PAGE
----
1. ## Marginal Density

Given:
The joint probability density function of X and Y is:
$
f(x, y) = c(y^2 - x^2)e^{-y}
$

with bounds $-y < x < y, 0 < y < \infty$.

Question: Find the marginal density of X.
In the solutions key, when they find the marginal density of X they use the limits of integration $|x|\ and\ \infty$.

Why do they do this and not use $0\ and\ \infty$ as the limits?

2. Hello,
Originally Posted by utopiaNow
Given:
The joint probability density function of X and Y is:
$
f(x, y) = c(y^2 - x^2)e^{-y}
$

with bounds $-y < x < y, 0 < y < \infty$.

Question: Find the marginal density of X.
In the solutions key, when they find the marginal density of X they use the limits of integration $|x|\ and\ \infty$.

Why do they do this and not use $0\ and\ \infty$ as the limits?
-y<x<y gives :
. y>x
. or -y<x ---> y>-x
This means that y>|x|
So you have to take $\max\{0,|x|\}$ as the lower bound.
Since $|x|\geq 0$, the lower bound will be |x|.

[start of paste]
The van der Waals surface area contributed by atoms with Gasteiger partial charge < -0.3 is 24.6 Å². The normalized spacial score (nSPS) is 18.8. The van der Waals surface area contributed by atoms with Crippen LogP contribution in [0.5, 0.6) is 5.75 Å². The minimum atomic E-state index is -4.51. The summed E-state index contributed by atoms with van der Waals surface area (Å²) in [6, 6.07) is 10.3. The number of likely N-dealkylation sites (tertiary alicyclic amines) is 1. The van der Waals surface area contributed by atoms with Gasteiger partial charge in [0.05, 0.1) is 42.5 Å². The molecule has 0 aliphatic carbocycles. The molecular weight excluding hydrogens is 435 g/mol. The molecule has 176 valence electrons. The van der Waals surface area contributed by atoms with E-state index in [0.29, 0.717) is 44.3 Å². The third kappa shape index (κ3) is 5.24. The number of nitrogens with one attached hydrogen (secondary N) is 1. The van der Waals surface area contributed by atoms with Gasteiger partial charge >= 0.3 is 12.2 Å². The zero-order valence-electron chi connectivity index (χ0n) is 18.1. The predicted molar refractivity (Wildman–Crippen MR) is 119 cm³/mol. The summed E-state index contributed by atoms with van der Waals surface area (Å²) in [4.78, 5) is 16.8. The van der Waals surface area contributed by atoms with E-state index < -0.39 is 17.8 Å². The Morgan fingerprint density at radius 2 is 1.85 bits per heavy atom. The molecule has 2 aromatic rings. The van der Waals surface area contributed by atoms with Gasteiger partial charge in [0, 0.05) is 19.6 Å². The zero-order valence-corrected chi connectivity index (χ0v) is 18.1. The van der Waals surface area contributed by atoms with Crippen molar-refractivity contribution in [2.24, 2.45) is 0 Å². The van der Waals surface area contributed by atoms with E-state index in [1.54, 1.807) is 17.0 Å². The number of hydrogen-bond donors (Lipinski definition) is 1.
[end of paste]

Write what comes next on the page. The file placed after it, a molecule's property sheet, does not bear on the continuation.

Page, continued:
Is it clearer this way ?

3. Originally Posted by utopiaNow
Given:
The joint probability density function of X and Y is:
$
f(x, y) = c(y^2 - x^2)e^{-y}
$

with bounds $-y < x < y, 0 < y < \infty$.

Question: Find the marginal density of X.
In the solutions key, when they find the marginal density of X they use the limits of integration $|x|\ and\ \infty$.

Why do they do this and not use $0\ and\ \infty$ as the limits?
Have you tried drawing the region over which the given joint pdf is non-zero? Draw the lines y = x and y = -x. The region is the area above the V-shape, that is the region above the line y = x from x = 0 to x = oo and the region above the line y = -x from x = 0 to x = -oo. This region is alternatively defined by the area above y = |x|.

4. Thanks guys for the explanations, drawing the region helped me and also understanding that we have to let the lower bound be the max of 0 and |x|.